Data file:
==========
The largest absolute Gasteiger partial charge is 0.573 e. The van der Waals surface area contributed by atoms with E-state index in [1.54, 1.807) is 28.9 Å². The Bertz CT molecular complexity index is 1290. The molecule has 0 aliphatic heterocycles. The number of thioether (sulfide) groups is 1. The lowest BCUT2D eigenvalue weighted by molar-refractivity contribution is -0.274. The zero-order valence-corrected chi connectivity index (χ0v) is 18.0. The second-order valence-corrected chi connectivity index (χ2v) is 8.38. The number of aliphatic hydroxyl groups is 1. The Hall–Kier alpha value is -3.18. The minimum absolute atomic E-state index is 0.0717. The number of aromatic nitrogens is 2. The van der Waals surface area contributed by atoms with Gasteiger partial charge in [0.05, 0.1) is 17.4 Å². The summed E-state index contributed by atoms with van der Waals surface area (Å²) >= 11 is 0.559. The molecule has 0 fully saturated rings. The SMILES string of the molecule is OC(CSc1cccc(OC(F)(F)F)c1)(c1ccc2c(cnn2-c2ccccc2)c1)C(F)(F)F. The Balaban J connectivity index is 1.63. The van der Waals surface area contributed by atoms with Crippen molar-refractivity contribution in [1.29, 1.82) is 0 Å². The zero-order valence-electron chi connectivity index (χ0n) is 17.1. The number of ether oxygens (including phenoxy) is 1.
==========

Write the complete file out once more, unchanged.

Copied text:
The largest absolute Gasteiger partial charge is 0.573 e. The van der Waals surface area contributed by atoms with E-state index in [1.54, 1.807) is 28.9 Å². The Bertz CT molecular complexity index is 1290. The molecule has 0 aliphatic heterocycles. The number of thioether (sulfide) groups is 1. The lowest BCUT2D eigenvalue weighted by molar-refractivity contribution is -0.274. The zero-order valence-corrected chi connectivity index (χ0v) is 18.0. The second-order valence-corrected chi connectivity index (χ2v) is 8.38. The number of aliphatic hydroxyl groups is 1. The Hall–Kier alpha value is -3.18. The minimum absolute atomic E-state index is 0.0717. The number of aromatic nitrogens is 2. The van der Waals surface area contributed by atoms with Gasteiger partial charge in [0.05, 0.1) is 17.4 Å². The summed E-state index contributed by atoms with van der Waals surface area (Å²) >= 11 is 0.559. The molecule has 0 fully saturated rings. The SMILES string of the molecule is OC(CSc1cccc(OC(F)(F)F)c1)(c1ccc2c(cnn2-c2ccccc2)c1)C(F)(F)F. The Balaban J connectivity index is 1.63. The van der Waals surface area contributed by atoms with Crippen molar-refractivity contribution in [1.29, 1.82) is 0 Å². The zero-order valence-electron chi connectivity index (χ0n) is 17.1. The number of ether oxygens (including phenoxy) is 1.